Back tracking a few months as my beekeeping updates are a little behind. March began with swarm season in fully swing and a month that left me at times, feeling somewhat bewildered. Wondering if the swarm retrieved had the original queen or, virgin queen mentioned in the Bee’s and February post. What about the original hive? After a hive swarms, the remaining bees must have a new queen and lead her out on a successful mating flight in order to survive.
During swarm season bees build queen cells in order to raise new queens…in preparation for the act of swarming, this is how a colony of bees propagates naturally. But as beekeepers, you try to avoid this situation by making an artificial split (when conditions are favorable within the hive) and divide the colony into two.
As you can see from the above photograph, many closed swarm cells (elongated peanut shaped cells) with developing queens inside. This photograph was taken last year and although it wasn’t a favorable scenario for a beekeeper… it certainly was a wonderful insight into the life cycle of the honey bee and what happens when swarming is imminent. Reading and learning from a beekeeping book cannot compare to dealing with real life situations inside the hive.
Hoping the bees wouldn’t swarm, that hive was split by diving the frames and placing the old queen into a new hive and making sure no swarm/queen cells were on any of the frames. Then the original hive (now without a queen) was left with frames that had one remaining swarm/queen cell attached (the rest were cut away) and with a bit of luck, this queen would soon emerge, take her mating flight and head the colony. It all sounds pretty simple but in reality, many scenarios could have played out. This time the artificial split worked and both colonies survived. Frank (helped me with the first few months of last year) was happy too, he got a new hive.
When bees swarm the old queen leaves along with half the workforce (that sinking feeling as you wave them goodbye) and with most of the stored honey, their next priority is finding a suitable home elsewhere. This photograph of bees nesting in a metal elephant was taken when I was in Thailand… so guess when bees find a suitable home…they aren’t that fussy how it looks.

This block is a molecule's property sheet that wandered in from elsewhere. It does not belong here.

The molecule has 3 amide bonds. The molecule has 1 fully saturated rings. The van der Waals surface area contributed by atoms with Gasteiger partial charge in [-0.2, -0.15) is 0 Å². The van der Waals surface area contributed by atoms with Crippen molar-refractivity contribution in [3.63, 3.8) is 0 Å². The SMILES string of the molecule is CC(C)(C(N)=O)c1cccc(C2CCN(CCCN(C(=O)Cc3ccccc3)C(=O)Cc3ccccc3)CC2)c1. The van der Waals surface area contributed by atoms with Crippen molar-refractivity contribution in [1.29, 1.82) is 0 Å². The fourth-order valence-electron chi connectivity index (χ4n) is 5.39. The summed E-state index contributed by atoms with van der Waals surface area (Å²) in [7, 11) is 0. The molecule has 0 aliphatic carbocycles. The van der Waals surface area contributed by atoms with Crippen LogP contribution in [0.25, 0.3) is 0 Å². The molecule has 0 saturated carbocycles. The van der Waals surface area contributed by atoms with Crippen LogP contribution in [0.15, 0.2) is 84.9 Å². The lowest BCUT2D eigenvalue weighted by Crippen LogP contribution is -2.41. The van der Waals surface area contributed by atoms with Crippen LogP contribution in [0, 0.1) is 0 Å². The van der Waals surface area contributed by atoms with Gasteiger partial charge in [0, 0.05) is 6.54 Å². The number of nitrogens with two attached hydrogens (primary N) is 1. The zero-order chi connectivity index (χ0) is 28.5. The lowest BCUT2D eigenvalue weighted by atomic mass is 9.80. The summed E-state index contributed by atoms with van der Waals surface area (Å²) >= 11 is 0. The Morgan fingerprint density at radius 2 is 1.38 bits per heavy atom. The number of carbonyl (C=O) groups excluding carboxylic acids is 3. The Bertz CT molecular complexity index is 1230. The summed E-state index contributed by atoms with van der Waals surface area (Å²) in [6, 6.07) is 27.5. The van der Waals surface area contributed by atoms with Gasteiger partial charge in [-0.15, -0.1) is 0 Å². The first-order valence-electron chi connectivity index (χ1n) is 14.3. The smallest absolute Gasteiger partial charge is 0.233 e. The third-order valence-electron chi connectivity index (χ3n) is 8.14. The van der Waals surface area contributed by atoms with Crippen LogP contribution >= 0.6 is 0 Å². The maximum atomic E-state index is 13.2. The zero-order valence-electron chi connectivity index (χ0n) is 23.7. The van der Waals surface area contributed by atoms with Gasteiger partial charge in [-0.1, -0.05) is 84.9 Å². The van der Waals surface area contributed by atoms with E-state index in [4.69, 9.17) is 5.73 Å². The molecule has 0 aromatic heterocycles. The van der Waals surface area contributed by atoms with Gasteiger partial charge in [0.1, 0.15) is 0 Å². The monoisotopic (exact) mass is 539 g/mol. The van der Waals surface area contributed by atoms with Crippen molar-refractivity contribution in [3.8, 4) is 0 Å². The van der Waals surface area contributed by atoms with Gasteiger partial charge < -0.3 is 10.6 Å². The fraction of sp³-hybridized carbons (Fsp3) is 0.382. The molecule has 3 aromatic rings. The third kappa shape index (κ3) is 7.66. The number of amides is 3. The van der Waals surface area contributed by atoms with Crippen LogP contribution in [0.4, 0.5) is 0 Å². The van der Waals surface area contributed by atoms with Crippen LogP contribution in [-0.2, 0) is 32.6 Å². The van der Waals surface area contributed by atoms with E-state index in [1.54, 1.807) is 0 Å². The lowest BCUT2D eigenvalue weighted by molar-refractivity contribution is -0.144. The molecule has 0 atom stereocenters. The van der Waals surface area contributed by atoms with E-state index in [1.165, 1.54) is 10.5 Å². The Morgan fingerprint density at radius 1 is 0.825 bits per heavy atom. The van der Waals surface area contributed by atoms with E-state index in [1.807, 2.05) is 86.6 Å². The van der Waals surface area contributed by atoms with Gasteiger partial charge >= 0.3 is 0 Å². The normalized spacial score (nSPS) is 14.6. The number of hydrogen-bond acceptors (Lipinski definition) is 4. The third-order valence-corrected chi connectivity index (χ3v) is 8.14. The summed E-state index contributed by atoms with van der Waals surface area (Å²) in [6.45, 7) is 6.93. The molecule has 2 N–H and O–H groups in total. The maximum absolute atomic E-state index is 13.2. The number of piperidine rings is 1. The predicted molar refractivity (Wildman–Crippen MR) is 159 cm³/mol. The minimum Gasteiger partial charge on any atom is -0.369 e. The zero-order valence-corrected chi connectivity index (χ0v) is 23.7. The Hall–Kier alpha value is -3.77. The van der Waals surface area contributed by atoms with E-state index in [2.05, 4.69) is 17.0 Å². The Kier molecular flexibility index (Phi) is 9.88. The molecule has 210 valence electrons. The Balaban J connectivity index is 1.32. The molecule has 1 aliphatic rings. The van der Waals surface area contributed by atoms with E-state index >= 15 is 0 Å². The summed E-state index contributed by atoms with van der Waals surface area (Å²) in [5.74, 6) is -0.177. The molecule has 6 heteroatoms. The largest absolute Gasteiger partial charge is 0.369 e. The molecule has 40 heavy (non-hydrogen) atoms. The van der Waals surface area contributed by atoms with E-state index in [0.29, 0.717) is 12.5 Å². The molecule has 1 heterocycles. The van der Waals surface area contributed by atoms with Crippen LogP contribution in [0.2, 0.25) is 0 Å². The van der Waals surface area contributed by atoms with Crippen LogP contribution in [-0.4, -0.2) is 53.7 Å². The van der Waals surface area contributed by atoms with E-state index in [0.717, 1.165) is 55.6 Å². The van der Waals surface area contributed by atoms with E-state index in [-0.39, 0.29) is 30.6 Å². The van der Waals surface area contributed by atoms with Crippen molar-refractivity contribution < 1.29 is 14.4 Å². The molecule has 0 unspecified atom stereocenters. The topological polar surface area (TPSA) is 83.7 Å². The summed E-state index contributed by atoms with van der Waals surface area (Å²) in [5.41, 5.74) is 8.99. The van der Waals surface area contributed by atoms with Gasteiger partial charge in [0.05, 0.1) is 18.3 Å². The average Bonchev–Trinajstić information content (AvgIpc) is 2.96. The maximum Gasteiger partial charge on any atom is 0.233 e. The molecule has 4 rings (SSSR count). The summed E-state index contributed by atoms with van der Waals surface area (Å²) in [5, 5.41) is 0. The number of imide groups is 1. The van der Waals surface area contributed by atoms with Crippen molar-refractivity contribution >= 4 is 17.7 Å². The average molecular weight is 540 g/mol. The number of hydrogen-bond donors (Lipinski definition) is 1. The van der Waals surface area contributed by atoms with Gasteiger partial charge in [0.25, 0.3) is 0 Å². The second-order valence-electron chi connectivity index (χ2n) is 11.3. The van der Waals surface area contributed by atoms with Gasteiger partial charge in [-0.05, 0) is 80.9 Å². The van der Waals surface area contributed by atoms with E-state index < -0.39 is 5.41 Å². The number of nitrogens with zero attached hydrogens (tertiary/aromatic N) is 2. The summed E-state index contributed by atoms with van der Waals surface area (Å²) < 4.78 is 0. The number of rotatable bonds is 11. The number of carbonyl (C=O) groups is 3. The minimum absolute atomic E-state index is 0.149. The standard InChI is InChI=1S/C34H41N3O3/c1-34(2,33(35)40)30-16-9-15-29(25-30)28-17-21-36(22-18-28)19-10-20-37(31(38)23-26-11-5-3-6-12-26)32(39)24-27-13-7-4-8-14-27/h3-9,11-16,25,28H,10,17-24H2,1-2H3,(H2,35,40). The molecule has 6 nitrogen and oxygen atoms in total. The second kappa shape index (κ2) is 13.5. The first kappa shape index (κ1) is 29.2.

This was a colony of bees (not our native dwarf bees) that set up home deep inside this tree (last year) and solved the mystery of a swarm of bees (not from my hive) that came into our garden. Maybe another beekeeper nearby! The main colony of bees lived in the tree for some months, by August they had all disappeared.
If you manage to retrieve a swarm of bees that’s great news…you have a new colony of bees.
According to the Arabic lunar calendar from 8th of March to 2nd of April (26 days) we could expect the cool weather (Al Ha Mim-phonetically spelt) of spring. March was not the best month for the bees, overcast days, strong winds, more rain, thunder and again, topic of conversation on the Island. And, when you hear the sounds of piping and cackling within the hive (too late to prevent swarming), you know a new queen bee has emerged and the battle between queens begin. Only one queen bee will remain in the colony.
Mating of the queen bee takes place outside the hive when weather conditions are favorable and drones (male bees) are flying. On the few calm sunny days throughout March this provided the window of opportunity needed for the bees. I was aware this may happen and was keeping a close watch over the hives. Mating flights look like the bees are about to swarm, but pretty amazing when you know whats happening and catch the queen leave the hive. Of course, there is this anxiety that she may not come back… a preying bird could gobble her up in flight. You only know the queen has mated successfully when you see new eggs and young larva in the hive. Where I live it’s not an options ordering a mated queen by post to speed the process up.
The beekeeping calendar guideline for March advised, look for swarm cells or supersedure cells. Check surplus honey or add queen excluder and honey supers. Check for varroa mites and hive beetles. In my case a bit late… next year will check for swarm cell in February! There certainly wasn’t any surplus honey, the bees never built into the supers and as for hive beetles and varroa, thankfully nothing yet.
Happy news… during the last week of March noticed a small amount of brood in the new hive, the swarm (above) we managed to retrieve. It did take a few weeks for the queen to start laying, either way hopefully all will work out and the queen in the second hive will start laying eggs soon.